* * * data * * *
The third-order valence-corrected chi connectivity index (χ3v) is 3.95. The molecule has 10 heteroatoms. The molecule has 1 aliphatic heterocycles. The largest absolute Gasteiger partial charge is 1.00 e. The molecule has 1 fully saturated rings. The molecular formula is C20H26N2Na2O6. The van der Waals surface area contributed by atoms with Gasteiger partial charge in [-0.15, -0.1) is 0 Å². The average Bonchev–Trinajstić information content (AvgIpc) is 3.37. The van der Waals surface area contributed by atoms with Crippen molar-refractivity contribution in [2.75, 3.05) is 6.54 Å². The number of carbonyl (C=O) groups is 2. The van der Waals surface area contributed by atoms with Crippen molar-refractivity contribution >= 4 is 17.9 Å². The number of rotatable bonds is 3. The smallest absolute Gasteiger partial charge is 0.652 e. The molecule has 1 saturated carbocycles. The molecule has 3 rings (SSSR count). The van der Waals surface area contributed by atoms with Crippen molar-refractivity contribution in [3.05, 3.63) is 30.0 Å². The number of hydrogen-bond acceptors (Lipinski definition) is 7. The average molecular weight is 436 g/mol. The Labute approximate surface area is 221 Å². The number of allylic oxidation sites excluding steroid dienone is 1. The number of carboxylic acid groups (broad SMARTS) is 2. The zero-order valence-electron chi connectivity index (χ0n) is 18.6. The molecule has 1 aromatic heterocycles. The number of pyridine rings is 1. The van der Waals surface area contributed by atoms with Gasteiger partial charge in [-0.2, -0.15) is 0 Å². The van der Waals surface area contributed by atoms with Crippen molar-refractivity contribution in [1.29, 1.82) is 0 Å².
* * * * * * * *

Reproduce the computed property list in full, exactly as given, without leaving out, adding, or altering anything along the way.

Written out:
The third-order valence-corrected chi connectivity index (χ3v) is 3.95. The molecule has 10 heteroatoms. The molecule has 1 aliphatic heterocycles. The largest absolute Gasteiger partial charge is 1.00 e. The molecule has 1 fully saturated rings. The molecular formula is C20H26N2Na2O6. The van der Waals surface area contributed by atoms with Gasteiger partial charge in [-0.15, -0.1) is 0 Å². The average Bonchev–Trinajstić information content (AvgIpc) is 3.37. The van der Waals surface area contributed by atoms with Crippen molar-refractivity contribution in [2.75, 3.05) is 6.54 Å². The number of carbonyl (C=O) groups is 2. The van der Waals surface area contributed by atoms with Crippen molar-refractivity contribution >= 4 is 17.9 Å². The number of rotatable bonds is 3. The smallest absolute Gasteiger partial charge is 0.652 e. The molecule has 1 saturated carbocycles. The molecule has 3 rings (SSSR count). The van der Waals surface area contributed by atoms with Crippen molar-refractivity contribution in [3.05, 3.63) is 30.0 Å². The number of hydrogen-bond acceptors (Lipinski definition) is 7. The average molecular weight is 436 g/mol. The Labute approximate surface area is 221 Å². The number of allylic oxidation sites excluding steroid dienone is 1. The number of carboxylic acid groups (broad SMARTS) is 2. The zero-order valence-electron chi connectivity index (χ0n) is 18.6. The molecule has 1 aromatic heterocycles. The number of pyridine rings is 1. The van der Waals surface area contributed by atoms with Gasteiger partial charge in [-0.2, -0.15) is 0 Å². The van der Waals surface area contributed by atoms with Crippen molar-refractivity contribution in [1.29, 1.82) is 0 Å².